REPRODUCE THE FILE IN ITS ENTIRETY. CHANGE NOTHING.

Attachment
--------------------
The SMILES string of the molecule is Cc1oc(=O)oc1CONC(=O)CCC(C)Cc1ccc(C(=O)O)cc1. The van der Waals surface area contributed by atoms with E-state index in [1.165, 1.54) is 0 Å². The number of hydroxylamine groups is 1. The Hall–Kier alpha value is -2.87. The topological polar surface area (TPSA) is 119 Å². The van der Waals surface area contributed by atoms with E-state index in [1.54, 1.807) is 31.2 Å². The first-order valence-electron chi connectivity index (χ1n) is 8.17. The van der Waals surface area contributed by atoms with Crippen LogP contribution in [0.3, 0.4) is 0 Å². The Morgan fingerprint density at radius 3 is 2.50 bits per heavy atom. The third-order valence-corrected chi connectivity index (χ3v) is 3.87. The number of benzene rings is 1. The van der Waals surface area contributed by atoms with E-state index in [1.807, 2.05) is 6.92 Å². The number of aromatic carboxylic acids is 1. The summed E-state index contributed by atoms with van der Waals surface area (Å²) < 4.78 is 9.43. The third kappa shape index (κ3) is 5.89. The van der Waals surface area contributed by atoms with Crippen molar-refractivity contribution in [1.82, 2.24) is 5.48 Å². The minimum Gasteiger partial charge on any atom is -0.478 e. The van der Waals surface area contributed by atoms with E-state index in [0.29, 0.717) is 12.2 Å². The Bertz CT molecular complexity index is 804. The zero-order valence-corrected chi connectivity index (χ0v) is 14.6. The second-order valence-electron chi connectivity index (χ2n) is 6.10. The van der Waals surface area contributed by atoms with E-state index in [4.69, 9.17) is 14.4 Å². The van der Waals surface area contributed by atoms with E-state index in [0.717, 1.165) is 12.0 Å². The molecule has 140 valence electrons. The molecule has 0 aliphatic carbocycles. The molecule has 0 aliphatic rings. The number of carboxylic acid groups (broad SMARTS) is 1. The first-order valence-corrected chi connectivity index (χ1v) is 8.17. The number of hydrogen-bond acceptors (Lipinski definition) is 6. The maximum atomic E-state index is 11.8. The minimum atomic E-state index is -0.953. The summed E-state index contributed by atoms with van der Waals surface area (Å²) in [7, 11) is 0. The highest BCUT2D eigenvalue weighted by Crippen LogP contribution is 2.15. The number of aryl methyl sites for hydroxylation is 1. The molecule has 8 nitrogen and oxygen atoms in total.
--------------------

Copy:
The SMILES string of the molecule is Cc1oc(=O)oc1CONC(=O)CCC(C)Cc1ccc(C(=O)O)cc1. The van der Waals surface area contributed by atoms with E-state index in [1.165, 1.54) is 0 Å². The number of hydroxylamine groups is 1. The Hall–Kier alpha value is -2.87. The topological polar surface area (TPSA) is 119 Å². The van der Waals surface area contributed by atoms with E-state index in [1.54, 1.807) is 31.2 Å². The first-order valence-electron chi connectivity index (χ1n) is 8.17. The van der Waals surface area contributed by atoms with Crippen LogP contribution in [0.3, 0.4) is 0 Å². The Morgan fingerprint density at radius 3 is 2.50 bits per heavy atom. The third-order valence-corrected chi connectivity index (χ3v) is 3.87. The number of benzene rings is 1. The van der Waals surface area contributed by atoms with E-state index in [1.807, 2.05) is 6.92 Å². The number of aromatic carboxylic acids is 1. The summed E-state index contributed by atoms with van der Waals surface area (Å²) < 4.78 is 9.43. The third kappa shape index (κ3) is 5.89. The van der Waals surface area contributed by atoms with Crippen molar-refractivity contribution in [1.82, 2.24) is 5.48 Å². The minimum Gasteiger partial charge on any atom is -0.478 e. The van der Waals surface area contributed by atoms with E-state index in [0.29, 0.717) is 12.2 Å². The Bertz CT molecular complexity index is 804. The zero-order valence-corrected chi connectivity index (χ0v) is 14.6. The second-order valence-electron chi connectivity index (χ2n) is 6.10. The van der Waals surface area contributed by atoms with E-state index in [4.69, 9.17) is 14.4 Å². The van der Waals surface area contributed by atoms with E-state index in [0.717, 1.165) is 12.0 Å². The molecule has 140 valence electrons. The molecule has 0 aliphatic carbocycles. The molecule has 0 aliphatic rings. The number of carboxylic acid groups (broad SMARTS) is 1. The first-order valence-corrected chi connectivity index (χ1v) is 8.17. The number of hydrogen-bond acceptors (Lipinski definition) is 6. The maximum atomic E-state index is 11.8. The minimum atomic E-state index is -0.953. The summed E-state index contributed by atoms with van der Waals surface area (Å²) in [7, 11) is 0. The highest BCUT2D eigenvalue weighted by Crippen LogP contribution is 2.15. The number of aryl methyl sites for hydroxylation is 1. The molecule has 8 nitrogen and oxygen atoms in total.